5 Simple Ways to Improve Your Verbal Communication Skills
Posted by Jessica Miller-Merrell
The deadline is quickly approaching and you want to get your hands on the report to ensure that all the numbers and data are in line, the analysis is on target, and that all the t’s are crossed and the i’s are dotted. You are stressed in your job to the max. You stop by your employee’s desk expecting to find her feverishly working on the last-minute details and edits, but instead notice that she is checking her Facebook newsfeed. Fighting panic, you calmly ask her about the project. Her response is your worst nightmare. “You didn’t set a timeline on that, and I didn’t realize you meant you needed it now…”
Whoa. Did that just happen? After you manage this crisis situation, it’s time to do a little self-reflection on where the miscommunication happened. Clearly YOU knew the urgency for this report, but that information was not communicated to your staff as effectively as you presumed it was. The problem is that you have a work deadline to meet. What can we learn from this situation? And, how can you as a leader take steps to improve your verbal communication to prevent disastrous breakdowns before they even happen?
5 Ways To Improve Your Verbal Communication
- Schedule Communication. Communication happens in the break room, at the copy machine, or even in the bathroom. Formal, work-related communication should not happen in these settings. If you have a critical project or work-related topic to discuss with your staff, schedule a meeting.
- Write it out first. So many times, you think you said it, but you actually just thought it – or maybe you meant to say it. Or, worse yet, you DID say it, but it was lost in a long conversation and its importance was lost on your staff. For every meeting, write an agenda that includes the meeting’s purpose. Include the topic, who is discussing it, and what the outcome is. This documentation will keep you all on task.
- Blaze a trail. Verbal communication can be easy to misunderstand, and if your employee is dealing with a difficult home situation, he or she might not be completely tuned into your situation. Even if, in your mind, your conversation should be a priority, imagine if your employee is dealing with a situation where his parents are entering an assisted living facility, a child has a serious medical situation, or a financial pitfall has put him into foreclosure. These are serious situations that can make paying attention – even to your boss – difficult. The best solution to any verbal communication issue is a follow up email which serves as a communication trail. Use this email to paraphrase the conversation and restate deadlines and deliverables, to ensure that both of you are working from the same play book.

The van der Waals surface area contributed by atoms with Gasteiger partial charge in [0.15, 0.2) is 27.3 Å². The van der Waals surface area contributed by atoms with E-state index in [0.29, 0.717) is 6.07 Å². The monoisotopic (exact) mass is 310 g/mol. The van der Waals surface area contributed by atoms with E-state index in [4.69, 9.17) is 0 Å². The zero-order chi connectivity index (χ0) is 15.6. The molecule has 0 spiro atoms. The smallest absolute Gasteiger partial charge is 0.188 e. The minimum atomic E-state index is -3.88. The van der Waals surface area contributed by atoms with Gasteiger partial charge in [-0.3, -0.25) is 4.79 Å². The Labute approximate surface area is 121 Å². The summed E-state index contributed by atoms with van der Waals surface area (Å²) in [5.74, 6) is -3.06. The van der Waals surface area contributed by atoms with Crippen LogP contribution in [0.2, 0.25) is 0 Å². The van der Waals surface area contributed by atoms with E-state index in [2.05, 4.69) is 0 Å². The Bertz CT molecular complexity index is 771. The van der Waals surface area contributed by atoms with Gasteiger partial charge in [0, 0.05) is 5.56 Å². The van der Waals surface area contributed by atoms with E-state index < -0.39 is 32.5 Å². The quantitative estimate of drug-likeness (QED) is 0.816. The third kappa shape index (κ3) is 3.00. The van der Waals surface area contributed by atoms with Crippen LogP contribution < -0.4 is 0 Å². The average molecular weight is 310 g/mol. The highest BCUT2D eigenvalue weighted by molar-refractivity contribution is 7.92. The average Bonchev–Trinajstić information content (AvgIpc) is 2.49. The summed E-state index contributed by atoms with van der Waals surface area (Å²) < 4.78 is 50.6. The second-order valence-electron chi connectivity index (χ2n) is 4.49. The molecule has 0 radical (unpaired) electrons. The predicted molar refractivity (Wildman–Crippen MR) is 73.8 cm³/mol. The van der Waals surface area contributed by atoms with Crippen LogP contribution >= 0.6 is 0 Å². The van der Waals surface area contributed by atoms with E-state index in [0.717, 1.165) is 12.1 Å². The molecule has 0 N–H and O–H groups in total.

- Require status updates. Have your staff report in on status updates on an ongoing basis. There should be no surprises and you should know in an instant where your staff is on any given assignment. Set the standard to receive regular reporting and require it. It will help your staff better balance their workload and increase their accountability.
- Paraphrase it. After any verbal communication, ask that the person paraphrase their assignment back to you, to make sure they understand fully the task at hand. This will help potential questions or issues surface before you get back to your desk, and can increase both project clarity and performance.
Increasing the effectiveness of your verbal communication with your team takes a concerted effort. As a leader, it is your job to drive conversations to be effective and ensure that your team has the information and resources they need to be successful in their job. By using these five simple methods to increase your verbal communication and soft skills, your team can increase its productivity and decrease the unnecessary stress and panic born from a dreaded communication breakdown.
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Jessica is listed as the 2nd most influential recruiter online and as the 8th most powerful woman on Twitter. She is the author of Tweet This! Twitter for Business, a how-to business guide for Twitter users. She also writes for a number of leading publications, including Fortune, HR Magazine, SmartBrief, and HR Executive Magazine.